A cliff event will cause an immediate stop and a turn randomly to left or right. Why choose the direction at random? Simply because it makes it more interesting to see how the internal logic deals with the situation.
Where am I, and where am I going?Here's where it's going to get really interesting... GPS receivers are really cheap and pretty easy to use. Recently I published an article on a logging GPS speedometer, and it used so little memory I started to wonder if I could put simple heading control into the unit.
Just to be clear, this is not full navigation, rather it is a way to maintain a heading in an effort to reach a waypoint as defined in the code. The overall goal in code is to reach a set of coordinates, within a reasonable margin of error.
Meerkat knows from a GPS reading where he is, and also where he needs to be. The math is complicated, but given these two pairs of X-Y coordinates we can determine the heading that needs to be taken.
This link gives a great example
Meerkat will attempt to get on heading (within 2 degrees) and then move off. If the GPS-reported heading deviates from the calculated heading, Meerkat attempts to steer back onto course.
In this mode, each minute Meerkat gets it position and recalculates the heading.
So what if we encounter an obstacle? It's simple really, the existing steering logic kicks in and once we are back on the straight path, the heading correction will start again. This software is very much a work in progress, so keep an eye on the repo for updates.
Doing the dirty work
Note: In the photos you will see that I replaced my original Arduino Mega2560 with a WiFi-enabled model. This is not part of the upgrade as described here and was done because on removing the original, I found it had a damaged electrolytic capacitor (C2) so rather than risk failure, I replaced the board with what I had on hand. We are not using WiFi in this example anyway.
The process is easy enough. Firstly disconnect the motor driver and motors including the servo. Remove the motor PCB. Unplug the ultrasonic module and display (if installed), then remove the Arduino board. Leave the servo and ultrasonics in place, but disconnected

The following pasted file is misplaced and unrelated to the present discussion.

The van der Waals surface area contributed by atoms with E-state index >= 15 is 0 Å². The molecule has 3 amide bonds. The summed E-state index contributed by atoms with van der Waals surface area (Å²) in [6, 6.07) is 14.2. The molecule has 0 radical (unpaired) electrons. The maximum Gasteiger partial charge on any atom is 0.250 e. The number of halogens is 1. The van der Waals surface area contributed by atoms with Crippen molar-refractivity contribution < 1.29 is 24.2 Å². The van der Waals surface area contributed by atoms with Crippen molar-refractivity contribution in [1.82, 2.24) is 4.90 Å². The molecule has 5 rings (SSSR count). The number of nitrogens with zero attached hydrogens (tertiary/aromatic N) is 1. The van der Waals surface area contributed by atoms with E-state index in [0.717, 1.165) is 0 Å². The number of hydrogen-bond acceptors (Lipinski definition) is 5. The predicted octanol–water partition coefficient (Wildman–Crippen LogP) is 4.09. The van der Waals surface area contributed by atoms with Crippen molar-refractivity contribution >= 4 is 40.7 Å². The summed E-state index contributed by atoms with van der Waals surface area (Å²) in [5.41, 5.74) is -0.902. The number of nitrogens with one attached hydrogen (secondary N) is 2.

To avoid having to rewire the motors, I moved to Arduino board so that it is approximately 1cm from the back of the chassis. This requires drilling new holes for mounting. When this is done, re-install the Arduino.
Using a 3V battery, identify the motors on the right side (looking from the front) and connect these to the "A" outputs. Likewise, the left side are connected to "B" outputs.
The servo does not plug straight into the motor shield, because the pinouts are not compatible. The connections are:
| Servo Pin||Plug Position||Wire Colour||Shield Pin |
|Signal||Left ||Orange or Yellow||D6 |
|V+||Centre ||Red ||+5V |
|GND||Right ||Brown or Black ||GND |
Use three Male-to-Female jumper wires to make the connections.
Sonar is connected directly to the Arduino with TRIG on 52 and ECHO on 53.
At this point, load the new software release (from the meerkat-evo repository) and Meerkat should work just like it did before. An anticlimax maybe, but it's reassuring to know nothing broke.
As with the evolution race cars, I have put together a kit of parts to upgrade your existing Meerkat to full Evoluzione 2020 specification. The kit contains:
- Compatible dual motor control shield (brand may vary, but they are tested for compatibility)
- Optical sensor for cliff detection
- ACS712 current sensor
- Voltage divider
- GPS receiver
- NRF24L01 transceiver (long-range configuration)
The upgrade kit does not include the Arduino or LCD display. Unlike the race car, you don't send me back the old parts. Use them in another project.
P.S. To the nice people at Ferrari, this is all in good humour. I am not for one moment comparing Meerkat to your products.